Luck of luck was in an $80k allowance race the same day. Like a Three Stooges - October 21 at the Arcada Theater in St. Charles - through-the-door routine, the 10 was Oreo sandwiched between the 8 and 4 in a most eventful stretch run. The inside 8 drifts out, bumps 10, who drifts out and moves the four outward, then 8 and 4 put a serious squeeze on the 10. They finish 8-4-10. I've got only the 10-8 exacta, objection and inquiry. I'm figuring 4-8-10. But the stewards put 8 down second and DQ 4 to third. Bang! Zoom! Cough, cough. I was puzzled about 20 seconds. Another $80 exacta.
I'm not boasting. I acknowledge the luck and felt good about the absolutely scientific - har har - hunches. As The Great One, Jackie Gleason, once said, "Be nice to the people you meet on the way up, because you're going to see the same people on the way down." A horseplayer can go up and down two, three times a year. Even that might be lucky.
What it means is that the bankroll is healthy, intact and ready for the 2018 Breeders' Cup, November 2-3 at Churchill Downs, home of the evil Churchill Downs Inc. If I say "evil Churchill Downs" one more time in the next month or so, please write in and tell me to shut up. The good thing is that, like the NFL at Super Bowl venues, the Breeders' Cup commandeers and runs the races at the site. I hope they say to CDI CEO Bill Carstanjen just once that weekend: "Shut up! We're runnin' things around here!"
I'm not going to ask for a wellness check tomorrow, although I wouldn't turn it down, because the nest egg is going to be cracked on Jockey Club Gold Cup Day at Belmont Park.
It was championship day before the Breeders' Cup happened. Where scores might be settled, horsey trophies won. But it is a great day of racing with graded stakes peppered throughout including the Vosburgh, Joe Hirsch Turf Classic, and Grade III Pilgrim for the kids.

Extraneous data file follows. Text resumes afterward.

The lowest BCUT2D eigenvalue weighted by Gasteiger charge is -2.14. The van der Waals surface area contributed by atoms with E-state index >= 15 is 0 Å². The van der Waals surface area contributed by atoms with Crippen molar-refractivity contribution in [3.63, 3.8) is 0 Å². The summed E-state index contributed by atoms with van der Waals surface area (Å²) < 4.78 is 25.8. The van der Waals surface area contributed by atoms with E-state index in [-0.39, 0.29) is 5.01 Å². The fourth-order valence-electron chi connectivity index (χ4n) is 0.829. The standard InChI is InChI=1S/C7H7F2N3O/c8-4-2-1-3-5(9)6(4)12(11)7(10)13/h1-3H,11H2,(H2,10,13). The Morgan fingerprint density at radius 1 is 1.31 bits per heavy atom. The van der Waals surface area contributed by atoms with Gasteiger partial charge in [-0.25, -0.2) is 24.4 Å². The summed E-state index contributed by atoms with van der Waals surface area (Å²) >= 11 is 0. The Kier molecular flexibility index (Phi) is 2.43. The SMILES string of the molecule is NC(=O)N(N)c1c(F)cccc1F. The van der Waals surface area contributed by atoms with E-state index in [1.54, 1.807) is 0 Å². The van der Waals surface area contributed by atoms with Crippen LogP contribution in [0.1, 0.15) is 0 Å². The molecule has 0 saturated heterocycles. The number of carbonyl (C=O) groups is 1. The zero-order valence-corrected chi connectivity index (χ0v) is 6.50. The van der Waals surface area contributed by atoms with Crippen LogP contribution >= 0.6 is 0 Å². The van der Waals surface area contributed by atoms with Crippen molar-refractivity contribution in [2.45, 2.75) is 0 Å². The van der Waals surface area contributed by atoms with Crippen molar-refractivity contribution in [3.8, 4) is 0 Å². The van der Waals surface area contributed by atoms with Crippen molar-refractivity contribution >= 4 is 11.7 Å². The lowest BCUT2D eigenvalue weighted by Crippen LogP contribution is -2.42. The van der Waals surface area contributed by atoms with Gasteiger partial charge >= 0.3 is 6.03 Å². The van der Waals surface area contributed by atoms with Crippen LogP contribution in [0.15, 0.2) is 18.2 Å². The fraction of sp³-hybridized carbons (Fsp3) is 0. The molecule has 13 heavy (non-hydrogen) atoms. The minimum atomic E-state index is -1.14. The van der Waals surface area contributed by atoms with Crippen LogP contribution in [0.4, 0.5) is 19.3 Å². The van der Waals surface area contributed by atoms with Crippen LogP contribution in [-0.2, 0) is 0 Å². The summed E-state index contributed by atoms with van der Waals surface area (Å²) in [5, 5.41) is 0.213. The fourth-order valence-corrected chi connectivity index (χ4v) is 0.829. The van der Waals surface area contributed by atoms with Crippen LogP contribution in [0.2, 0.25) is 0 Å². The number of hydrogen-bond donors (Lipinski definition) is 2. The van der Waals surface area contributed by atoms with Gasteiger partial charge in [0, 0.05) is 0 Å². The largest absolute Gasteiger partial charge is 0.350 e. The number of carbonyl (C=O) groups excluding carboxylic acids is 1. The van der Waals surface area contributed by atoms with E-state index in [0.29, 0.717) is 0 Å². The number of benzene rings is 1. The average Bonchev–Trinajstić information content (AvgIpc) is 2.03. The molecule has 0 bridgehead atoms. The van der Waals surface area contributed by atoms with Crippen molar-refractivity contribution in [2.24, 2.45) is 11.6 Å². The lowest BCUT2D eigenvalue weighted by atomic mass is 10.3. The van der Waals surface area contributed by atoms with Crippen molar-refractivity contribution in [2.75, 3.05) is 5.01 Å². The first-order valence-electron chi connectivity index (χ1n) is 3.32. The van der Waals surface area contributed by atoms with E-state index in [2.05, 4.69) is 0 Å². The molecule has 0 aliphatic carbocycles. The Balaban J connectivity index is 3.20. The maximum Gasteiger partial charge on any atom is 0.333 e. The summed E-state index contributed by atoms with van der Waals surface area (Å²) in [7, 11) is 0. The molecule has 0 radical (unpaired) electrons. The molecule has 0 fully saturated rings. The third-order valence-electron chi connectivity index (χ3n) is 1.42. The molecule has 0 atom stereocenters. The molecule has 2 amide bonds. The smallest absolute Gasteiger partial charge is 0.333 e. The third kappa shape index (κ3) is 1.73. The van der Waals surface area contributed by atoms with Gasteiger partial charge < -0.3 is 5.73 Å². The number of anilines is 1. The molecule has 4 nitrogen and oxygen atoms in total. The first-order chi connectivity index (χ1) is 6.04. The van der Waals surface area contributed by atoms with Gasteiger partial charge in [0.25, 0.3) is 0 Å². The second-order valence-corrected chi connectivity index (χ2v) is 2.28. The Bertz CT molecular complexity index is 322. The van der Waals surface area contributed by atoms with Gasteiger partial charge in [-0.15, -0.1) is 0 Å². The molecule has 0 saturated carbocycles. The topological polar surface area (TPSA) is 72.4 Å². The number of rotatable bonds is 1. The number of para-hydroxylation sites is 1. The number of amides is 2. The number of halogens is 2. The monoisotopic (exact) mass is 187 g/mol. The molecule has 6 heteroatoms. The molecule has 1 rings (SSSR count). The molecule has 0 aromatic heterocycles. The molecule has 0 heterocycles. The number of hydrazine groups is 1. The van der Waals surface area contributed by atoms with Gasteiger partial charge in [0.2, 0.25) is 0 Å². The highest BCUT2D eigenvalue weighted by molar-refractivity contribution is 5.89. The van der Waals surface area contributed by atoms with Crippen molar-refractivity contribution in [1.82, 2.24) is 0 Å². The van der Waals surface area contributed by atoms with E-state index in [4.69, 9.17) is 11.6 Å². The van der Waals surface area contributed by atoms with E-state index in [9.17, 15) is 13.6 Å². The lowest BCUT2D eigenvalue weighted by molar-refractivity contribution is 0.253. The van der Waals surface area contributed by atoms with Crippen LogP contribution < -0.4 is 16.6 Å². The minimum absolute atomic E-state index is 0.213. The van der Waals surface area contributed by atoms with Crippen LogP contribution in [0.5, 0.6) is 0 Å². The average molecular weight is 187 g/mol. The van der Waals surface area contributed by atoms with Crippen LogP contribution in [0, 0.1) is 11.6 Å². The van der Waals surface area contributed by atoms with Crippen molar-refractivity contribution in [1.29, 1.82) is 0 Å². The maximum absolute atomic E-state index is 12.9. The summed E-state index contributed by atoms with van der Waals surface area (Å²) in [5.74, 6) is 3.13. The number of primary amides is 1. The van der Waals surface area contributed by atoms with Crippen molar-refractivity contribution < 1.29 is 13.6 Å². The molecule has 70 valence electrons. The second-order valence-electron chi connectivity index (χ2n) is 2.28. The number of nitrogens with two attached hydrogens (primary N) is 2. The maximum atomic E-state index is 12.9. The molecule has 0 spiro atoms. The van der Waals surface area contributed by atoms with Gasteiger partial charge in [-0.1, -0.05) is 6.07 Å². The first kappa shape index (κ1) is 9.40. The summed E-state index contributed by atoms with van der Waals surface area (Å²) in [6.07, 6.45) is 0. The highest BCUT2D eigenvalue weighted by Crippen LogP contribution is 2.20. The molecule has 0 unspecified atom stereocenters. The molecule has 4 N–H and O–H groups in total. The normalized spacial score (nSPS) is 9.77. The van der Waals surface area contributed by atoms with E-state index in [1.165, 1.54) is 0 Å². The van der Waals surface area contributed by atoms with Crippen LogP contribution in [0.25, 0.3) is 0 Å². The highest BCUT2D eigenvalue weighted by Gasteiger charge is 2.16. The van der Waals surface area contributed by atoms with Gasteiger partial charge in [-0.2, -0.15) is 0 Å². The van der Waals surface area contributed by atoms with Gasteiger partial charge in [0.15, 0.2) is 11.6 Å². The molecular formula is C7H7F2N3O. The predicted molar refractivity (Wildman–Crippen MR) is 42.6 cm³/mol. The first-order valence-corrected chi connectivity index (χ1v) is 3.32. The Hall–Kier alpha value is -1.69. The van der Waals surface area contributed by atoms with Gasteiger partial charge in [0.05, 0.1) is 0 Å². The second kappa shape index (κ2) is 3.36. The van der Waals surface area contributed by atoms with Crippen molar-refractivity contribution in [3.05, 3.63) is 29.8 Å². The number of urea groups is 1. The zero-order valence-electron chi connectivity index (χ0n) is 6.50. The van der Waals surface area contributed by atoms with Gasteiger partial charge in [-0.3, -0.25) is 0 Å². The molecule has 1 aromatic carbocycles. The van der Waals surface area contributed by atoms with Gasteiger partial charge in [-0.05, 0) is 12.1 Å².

In the feature, we'll see the 4-5 Diversify, Gronkowski and Mendelssohn. I promise to take it easy, be careful.
Wish me luck.
Good Magic, runner-up to Justify in the Kentucky Derby, has been retired.
If you read the release, Justify was a super horse and Good Magic was a leading runner of his generation. Good Magic won the Breeders' Cup Juvenile, beat nobody in the Bluegrass and won the Haskell over the compelling mere money earner Bravazo. Big deal.
Can't believe I'm saying this, but good riddance to him and Justify. Who won the frickin' Triple Crown! Justify is gone even from the rearview mirror and they'll never make his case of greatness either as a Crown winner or down through the generations.
They're saying Justify's stud fee will be higher than 'Pharoah's next year.
But I'll know the Pharoah's runnin'. For a long long time.
Tom Chambers welcomes your comments.